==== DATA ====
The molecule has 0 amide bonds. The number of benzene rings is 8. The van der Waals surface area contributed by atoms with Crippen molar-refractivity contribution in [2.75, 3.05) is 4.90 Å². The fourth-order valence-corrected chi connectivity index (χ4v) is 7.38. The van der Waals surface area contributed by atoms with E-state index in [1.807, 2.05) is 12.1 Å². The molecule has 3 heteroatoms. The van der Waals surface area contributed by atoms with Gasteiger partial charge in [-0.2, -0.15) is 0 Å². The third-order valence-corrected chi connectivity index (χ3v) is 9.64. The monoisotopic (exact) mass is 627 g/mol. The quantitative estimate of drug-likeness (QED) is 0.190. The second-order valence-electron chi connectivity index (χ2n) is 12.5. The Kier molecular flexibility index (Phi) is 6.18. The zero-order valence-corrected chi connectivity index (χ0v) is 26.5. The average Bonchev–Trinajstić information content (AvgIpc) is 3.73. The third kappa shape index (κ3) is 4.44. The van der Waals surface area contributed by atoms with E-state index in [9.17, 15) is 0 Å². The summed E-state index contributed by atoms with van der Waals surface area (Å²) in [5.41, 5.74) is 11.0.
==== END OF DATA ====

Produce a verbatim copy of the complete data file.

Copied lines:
The molecule has 0 amide bonds. The number of benzene rings is 8. The van der Waals surface area contributed by atoms with Crippen molar-refractivity contribution in [2.75, 3.05) is 4.90 Å². The fourth-order valence-corrected chi connectivity index (χ4v) is 7.38. The van der Waals surface area contributed by atoms with E-state index in [1.807, 2.05) is 12.1 Å². The molecule has 3 heteroatoms. The van der Waals surface area contributed by atoms with Gasteiger partial charge in [-0.2, -0.15) is 0 Å². The third-order valence-corrected chi connectivity index (χ3v) is 9.64. The monoisotopic (exact) mass is 627 g/mol. The quantitative estimate of drug-likeness (QED) is 0.190. The second-order valence-electron chi connectivity index (χ2n) is 12.5. The Kier molecular flexibility index (Phi) is 6.18. The zero-order valence-corrected chi connectivity index (χ0v) is 26.5. The average Bonchev–Trinajstić information content (AvgIpc) is 3.73. The third kappa shape index (κ3) is 4.44. The van der Waals surface area contributed by atoms with E-state index in [9.17, 15) is 0 Å². The summed E-state index contributed by atoms with van der Waals surface area (Å²) in [5.41, 5.74) is 11.0.